Thursday May 30, 2013,
BY RYAN J. FOLEY
IOWA CITY, Iowa (AP) — An appeals court approved a class-action lawsuit Thursday that is challenging lease provisions that critics say are illegal and unfairly shift costs from landlords to University of Iowa students who live in off-campus apartments.
A judge erred last year in dismissing the case and refusing to certify the class-action lawsuit brought by tenants of Iowa City landlord Tracy Barkalow, the Iowa Court of Appeals ruled. A trial should determine whether the clauses are illegal under Iowa's landlord-tenant law and if Barkalow knowingly and willfully included them, a three-judge panel concluded.
The Iowa City Tenants' Project, which is bringing the case on behalf of students, said the litigation could eventually involve as many as 10,000 current and former tenants in the college town, where most of the university's 31,000 students live off campus.
The group is challenging numerous provisions in the leases. Those include allowing landlords to deduct carpet-cleaning fees from security deposits regardless of an apartment's condition, and to charge tenants for vandalism to common areas and the costs of routine repairs, among others.
The decision will also revive a similar class-action lawsuit brought against the Clark family, which has long been the dominant player in the Iowa City rental market, said Tenants' Project attorney Christopher Warnock. He said the Clarks have at least 1,000 tenants through companies such as Apartments Downtown, and use a nearly identical lease as Barkalow, a mid-sized landlord with roughly 80 tenants.
Earlier this month, Magistrate Judge Lynn Rose invalidated a provision in Barkalow's lease that allowed him to charge $150 to any tenant who had an open window when the building's heat was on. Rose said the law only allows landlords to charge tenants for "actual damages" and the $150 fee was excessive and illegal. Rose ordered Barkalow to pay $2,200 in damages for trying to use the provision to improperly deduct a tenant's security deposit and for acting "in bad faith" in refusing to return the deposit in a timely manner.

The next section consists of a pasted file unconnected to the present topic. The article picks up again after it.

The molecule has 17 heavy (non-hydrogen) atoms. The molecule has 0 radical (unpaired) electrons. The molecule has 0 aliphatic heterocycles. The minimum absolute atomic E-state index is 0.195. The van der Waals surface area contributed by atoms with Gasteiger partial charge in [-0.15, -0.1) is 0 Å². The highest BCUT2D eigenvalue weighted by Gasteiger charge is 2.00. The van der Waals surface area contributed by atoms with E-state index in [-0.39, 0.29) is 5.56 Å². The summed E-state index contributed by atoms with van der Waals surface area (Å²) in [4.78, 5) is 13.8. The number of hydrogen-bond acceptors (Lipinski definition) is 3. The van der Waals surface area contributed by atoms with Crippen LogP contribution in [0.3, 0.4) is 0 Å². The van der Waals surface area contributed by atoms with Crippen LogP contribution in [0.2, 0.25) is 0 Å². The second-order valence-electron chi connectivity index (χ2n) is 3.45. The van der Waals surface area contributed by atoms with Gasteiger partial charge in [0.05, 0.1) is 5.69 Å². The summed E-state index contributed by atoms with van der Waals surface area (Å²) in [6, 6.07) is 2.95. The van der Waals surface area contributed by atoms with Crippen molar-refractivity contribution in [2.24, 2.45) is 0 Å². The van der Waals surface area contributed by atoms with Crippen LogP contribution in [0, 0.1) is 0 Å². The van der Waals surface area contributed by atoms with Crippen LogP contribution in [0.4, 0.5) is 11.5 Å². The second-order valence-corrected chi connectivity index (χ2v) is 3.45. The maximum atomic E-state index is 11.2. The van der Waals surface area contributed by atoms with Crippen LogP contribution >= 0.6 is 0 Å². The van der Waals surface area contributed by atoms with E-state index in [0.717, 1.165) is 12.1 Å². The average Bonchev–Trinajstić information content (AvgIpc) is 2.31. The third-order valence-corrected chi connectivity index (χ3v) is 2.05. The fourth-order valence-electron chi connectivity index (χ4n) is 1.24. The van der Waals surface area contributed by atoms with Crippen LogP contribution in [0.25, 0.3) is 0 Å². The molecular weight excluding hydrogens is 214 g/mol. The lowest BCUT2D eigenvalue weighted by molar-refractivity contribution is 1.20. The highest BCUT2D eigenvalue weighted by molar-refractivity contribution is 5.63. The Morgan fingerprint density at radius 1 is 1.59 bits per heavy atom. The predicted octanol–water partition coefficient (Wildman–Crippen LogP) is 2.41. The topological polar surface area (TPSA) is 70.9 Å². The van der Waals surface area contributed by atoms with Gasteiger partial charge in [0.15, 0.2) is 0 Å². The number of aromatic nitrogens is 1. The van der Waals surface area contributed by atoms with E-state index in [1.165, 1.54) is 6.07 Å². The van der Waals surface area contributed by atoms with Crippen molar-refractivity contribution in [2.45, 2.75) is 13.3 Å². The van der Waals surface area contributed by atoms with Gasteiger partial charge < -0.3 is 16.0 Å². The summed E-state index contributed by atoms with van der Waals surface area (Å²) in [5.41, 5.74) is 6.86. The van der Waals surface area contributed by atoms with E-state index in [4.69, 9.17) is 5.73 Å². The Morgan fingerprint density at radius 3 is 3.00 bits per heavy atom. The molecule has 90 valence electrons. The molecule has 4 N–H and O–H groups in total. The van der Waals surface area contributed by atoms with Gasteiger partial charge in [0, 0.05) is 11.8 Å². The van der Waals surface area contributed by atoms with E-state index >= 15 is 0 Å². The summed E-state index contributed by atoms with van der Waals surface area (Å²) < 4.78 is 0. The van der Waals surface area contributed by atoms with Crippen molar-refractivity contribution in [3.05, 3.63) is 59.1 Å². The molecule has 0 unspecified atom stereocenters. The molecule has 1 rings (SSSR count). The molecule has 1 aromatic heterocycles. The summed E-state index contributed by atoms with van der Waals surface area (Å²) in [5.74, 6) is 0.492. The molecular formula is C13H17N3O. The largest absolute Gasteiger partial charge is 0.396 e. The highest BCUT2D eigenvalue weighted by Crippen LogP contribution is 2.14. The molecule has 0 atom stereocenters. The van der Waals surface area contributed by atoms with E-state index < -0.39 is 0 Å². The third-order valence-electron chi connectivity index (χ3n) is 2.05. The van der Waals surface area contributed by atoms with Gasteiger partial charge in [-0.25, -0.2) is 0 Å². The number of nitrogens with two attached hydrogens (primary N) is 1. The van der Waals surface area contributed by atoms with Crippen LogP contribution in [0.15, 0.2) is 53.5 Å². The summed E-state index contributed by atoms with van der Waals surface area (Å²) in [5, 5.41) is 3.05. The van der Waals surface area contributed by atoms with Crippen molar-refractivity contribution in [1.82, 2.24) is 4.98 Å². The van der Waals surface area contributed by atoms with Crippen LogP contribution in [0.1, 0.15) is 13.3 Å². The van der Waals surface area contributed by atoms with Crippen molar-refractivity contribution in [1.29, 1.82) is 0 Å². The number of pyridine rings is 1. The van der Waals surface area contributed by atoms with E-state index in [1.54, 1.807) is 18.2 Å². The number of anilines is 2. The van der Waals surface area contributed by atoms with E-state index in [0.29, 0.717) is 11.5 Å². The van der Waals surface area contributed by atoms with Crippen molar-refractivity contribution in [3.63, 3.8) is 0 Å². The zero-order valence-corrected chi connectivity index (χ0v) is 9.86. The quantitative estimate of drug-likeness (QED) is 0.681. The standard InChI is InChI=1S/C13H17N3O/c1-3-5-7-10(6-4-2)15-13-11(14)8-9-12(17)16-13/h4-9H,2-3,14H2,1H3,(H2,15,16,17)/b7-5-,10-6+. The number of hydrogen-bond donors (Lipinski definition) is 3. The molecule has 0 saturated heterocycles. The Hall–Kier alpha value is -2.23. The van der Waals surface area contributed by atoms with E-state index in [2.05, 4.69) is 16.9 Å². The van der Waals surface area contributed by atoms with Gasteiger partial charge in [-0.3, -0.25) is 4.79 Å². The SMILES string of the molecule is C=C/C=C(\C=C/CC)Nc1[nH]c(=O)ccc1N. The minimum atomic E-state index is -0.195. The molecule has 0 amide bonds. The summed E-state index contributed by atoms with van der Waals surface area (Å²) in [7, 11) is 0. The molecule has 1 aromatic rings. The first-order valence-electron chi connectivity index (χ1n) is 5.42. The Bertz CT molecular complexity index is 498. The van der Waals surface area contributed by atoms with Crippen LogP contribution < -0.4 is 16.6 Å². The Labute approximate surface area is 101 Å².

The twin decisions are a "one-two punch for landlords," Warnock said.
Barkalow, the Clarks and their attorneys didn't immediately return phone messages Thursday. Barkalow is an owner of Big Ten Property Management and TSB Holdings LLC.
Warnock said his group is seeking to reform the landlord-tenant relationship in Iowa City, where students have long complained that landlords unfairly take part or all of their security deposits when they move out and charge excessive costs and fees.
He said he has pursued the litigation for 2 ½ years, without cost, after one of his friends who rented from the Clarks was not given his security deposit back. Warnock said he reviewed the lease provisions and was stunned at how "all sorts of fees, penalties and excessive charges" appeared to be illegal under Iowa law.
"The landlords in Iowa City are basically running wild," he said. "What we're trying to do is to change the culture. That's what this is all about."
He said the class-action could entitle affected tenants to damages equal to three months' rent plus reasonable attorneys' fees. But he said he simply wanted the landlords to agree to change their leases and suggested he would use their potential "multimillion-dollar liability" to prod them in that direction.
District Judge Paul Miller had dismissed the class-action lawsuits last year against Barkalow and the Clarks. He said class members could not challenge lease provisions, even if they were illegal, unless they had proof that landlords actually enforced them. Miller said certifying a class was not appropriate because members suffered varying damages and that their individual claims should be litigated in small claims court.
But the appeals court disagreed, ruling that landlords cannot knowingly include illegal provisions in their leases and that proof of enforcement is not required to show a violation. Allowing Barkalow's tenants to form a class is appropriate since they all signed the same lease, and will be a more practical way of deciding their claims than through individual cases in small claims court, Chief Judge Larry Eisenhauer wrote.
"The individual tenants' claims are likely insufficient in the amounts or interests involved, in view of the complexities of the liability issue and the expenses of litigation, to afford significant relief to the members of the tenant class without certification of the class," he wrote.
For further information go to the Iowa Tenants' Project Contact Page